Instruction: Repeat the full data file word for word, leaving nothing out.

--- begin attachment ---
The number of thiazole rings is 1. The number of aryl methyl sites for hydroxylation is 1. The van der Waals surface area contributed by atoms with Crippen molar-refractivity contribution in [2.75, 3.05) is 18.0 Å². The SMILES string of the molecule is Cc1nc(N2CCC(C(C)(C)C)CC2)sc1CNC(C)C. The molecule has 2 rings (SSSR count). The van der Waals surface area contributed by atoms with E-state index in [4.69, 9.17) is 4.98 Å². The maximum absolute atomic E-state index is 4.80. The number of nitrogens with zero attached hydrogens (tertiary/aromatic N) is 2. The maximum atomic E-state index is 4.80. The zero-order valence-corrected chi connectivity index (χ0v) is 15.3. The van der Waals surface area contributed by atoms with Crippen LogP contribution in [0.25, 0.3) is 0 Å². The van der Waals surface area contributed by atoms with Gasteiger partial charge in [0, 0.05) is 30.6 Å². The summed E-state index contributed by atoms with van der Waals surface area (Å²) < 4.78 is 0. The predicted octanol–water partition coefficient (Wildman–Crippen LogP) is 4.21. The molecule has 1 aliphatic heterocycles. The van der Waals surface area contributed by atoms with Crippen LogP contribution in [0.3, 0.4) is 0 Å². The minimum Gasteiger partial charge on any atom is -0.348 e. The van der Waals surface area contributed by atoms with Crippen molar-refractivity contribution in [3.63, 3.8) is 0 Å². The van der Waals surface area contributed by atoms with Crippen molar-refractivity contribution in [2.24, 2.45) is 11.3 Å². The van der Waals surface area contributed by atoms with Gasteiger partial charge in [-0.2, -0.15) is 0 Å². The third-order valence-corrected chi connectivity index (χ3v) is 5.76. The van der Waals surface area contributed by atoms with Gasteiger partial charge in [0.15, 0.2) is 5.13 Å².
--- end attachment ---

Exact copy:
The number of thiazole rings is 1. The number of aryl methyl sites for hydroxylation is 1. The van der Waals surface area contributed by atoms with Crippen molar-refractivity contribution in [2.75, 3.05) is 18.0 Å². The SMILES string of the molecule is Cc1nc(N2CCC(C(C)(C)C)CC2)sc1CNC(C)C. The molecule has 2 rings (SSSR count). The van der Waals surface area contributed by atoms with E-state index in [4.69, 9.17) is 4.98 Å². The maximum absolute atomic E-state index is 4.80. The number of nitrogens with zero attached hydrogens (tertiary/aromatic N) is 2. The maximum atomic E-state index is 4.80. The zero-order valence-corrected chi connectivity index (χ0v) is 15.3. The van der Waals surface area contributed by atoms with Crippen LogP contribution in [0.25, 0.3) is 0 Å². The van der Waals surface area contributed by atoms with Gasteiger partial charge in [0, 0.05) is 30.6 Å². The summed E-state index contributed by atoms with van der Waals surface area (Å²) < 4.78 is 0. The predicted octanol–water partition coefficient (Wildman–Crippen LogP) is 4.21. The molecule has 1 aliphatic heterocycles. The van der Waals surface area contributed by atoms with Crippen LogP contribution in [0.3, 0.4) is 0 Å². The minimum Gasteiger partial charge on any atom is -0.348 e. The van der Waals surface area contributed by atoms with Crippen molar-refractivity contribution in [3.63, 3.8) is 0 Å². The van der Waals surface area contributed by atoms with Crippen molar-refractivity contribution in [2.24, 2.45) is 11.3 Å². The van der Waals surface area contributed by atoms with Gasteiger partial charge in [-0.2, -0.15) is 0 Å². The third-order valence-corrected chi connectivity index (χ3v) is 5.76. The van der Waals surface area contributed by atoms with Gasteiger partial charge in [0.15, 0.2) is 5.13 Å².